The Indian ministry of defence has cleared the procurement of attack and heavy-lift helicopters for the nation’s air force, while also cancelling a decade-long effort to acquire 197 reconnaissance and surveillance (RSH) rotorcraft.
The attack and heavy-lift procurement is cumulatively worth an estimated $2 billion, while the abandoned RSH buy was worth $1 billion.
In a decision taken on 29 August, the Defence Acquisition Council (DAC) – led by defence minister Arun Jaitley – cleared the purchase of 22 Boeing AH-64E Apache and 15 CH-47F Chinook helicopters.
The decision still requires final ratification from the government’s Cabinet Committee on Security, however.
Boeing earlier told Flightglobal it expects additional orders for the Apache attack helicopter, and is “bullish on finalising the contracts by the end of 2014” for both types.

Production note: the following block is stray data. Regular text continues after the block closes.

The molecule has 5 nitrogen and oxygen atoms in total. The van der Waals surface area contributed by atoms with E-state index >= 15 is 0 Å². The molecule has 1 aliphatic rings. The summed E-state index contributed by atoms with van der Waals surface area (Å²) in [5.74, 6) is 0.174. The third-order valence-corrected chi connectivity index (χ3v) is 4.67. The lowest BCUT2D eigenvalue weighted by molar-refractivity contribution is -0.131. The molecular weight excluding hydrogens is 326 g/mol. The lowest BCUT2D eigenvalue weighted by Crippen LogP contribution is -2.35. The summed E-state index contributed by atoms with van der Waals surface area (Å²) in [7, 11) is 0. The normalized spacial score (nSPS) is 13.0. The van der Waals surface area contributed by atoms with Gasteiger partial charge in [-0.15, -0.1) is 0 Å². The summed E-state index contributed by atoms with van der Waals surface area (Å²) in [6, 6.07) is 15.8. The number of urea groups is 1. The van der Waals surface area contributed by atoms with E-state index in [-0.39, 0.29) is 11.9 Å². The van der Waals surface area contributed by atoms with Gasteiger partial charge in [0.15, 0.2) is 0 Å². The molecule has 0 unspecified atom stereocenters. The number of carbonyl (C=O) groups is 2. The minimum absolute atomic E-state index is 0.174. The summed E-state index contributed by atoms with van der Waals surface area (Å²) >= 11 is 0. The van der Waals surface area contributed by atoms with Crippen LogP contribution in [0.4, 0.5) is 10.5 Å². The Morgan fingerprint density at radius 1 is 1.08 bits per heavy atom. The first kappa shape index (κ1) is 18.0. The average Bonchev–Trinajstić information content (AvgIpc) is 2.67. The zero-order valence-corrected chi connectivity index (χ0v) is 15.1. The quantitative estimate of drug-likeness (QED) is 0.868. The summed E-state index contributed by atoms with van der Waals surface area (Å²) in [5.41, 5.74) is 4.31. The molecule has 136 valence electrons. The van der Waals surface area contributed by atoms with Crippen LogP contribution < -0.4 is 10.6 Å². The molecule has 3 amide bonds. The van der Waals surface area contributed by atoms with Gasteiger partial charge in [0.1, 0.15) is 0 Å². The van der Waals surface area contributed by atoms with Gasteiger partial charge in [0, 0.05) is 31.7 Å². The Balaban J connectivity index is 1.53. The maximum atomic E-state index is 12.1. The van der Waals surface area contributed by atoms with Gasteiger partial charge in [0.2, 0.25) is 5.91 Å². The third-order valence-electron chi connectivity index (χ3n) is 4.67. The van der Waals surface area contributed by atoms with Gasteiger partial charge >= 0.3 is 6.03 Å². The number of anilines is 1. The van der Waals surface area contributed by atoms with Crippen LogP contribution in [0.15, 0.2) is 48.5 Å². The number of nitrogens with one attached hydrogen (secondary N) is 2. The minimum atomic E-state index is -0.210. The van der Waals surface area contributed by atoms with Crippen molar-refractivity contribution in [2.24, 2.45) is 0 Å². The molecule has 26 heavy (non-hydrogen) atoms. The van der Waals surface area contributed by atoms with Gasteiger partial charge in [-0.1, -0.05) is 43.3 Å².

Meanwhile, the DAC also decided to close the drawn-out procurement of 197 light helicopters for both the Indian army (133) and Indian air force (64). The process had been under way since 2003.
The two finalists – Airbus Helicopters’ AS550 C3 Fennec and Russian Helicopters’ Kamov Ka-226T – had been waiting for a decision on the procurement for almost six years.
The helicopters will now be acquired under the “buy and make (Indian)” category – as per India’s defence procurement policy – and a fresh request for information is expected to be issued. This would call for the supply of a certain number of helicopters in flyaway condition under the “buy” section, followed by licenced production in India under the “make”.
As part of its offer for the cancelled tender, Airbus Helicopters had said if the “Fennec is selected, deliveries will commence in 12 months, with a final assembly line being setup in India”.
India’s military currently operates the Cheetah (Aérospatiale SA-315 B Lama) and Chetak (SA-316 Aérospatiale Alouette III) light helicopters, which are built under licence by Hindustan Aeronautics in Bengaluru. The last of Cheetahs will now be retired as late as 2030.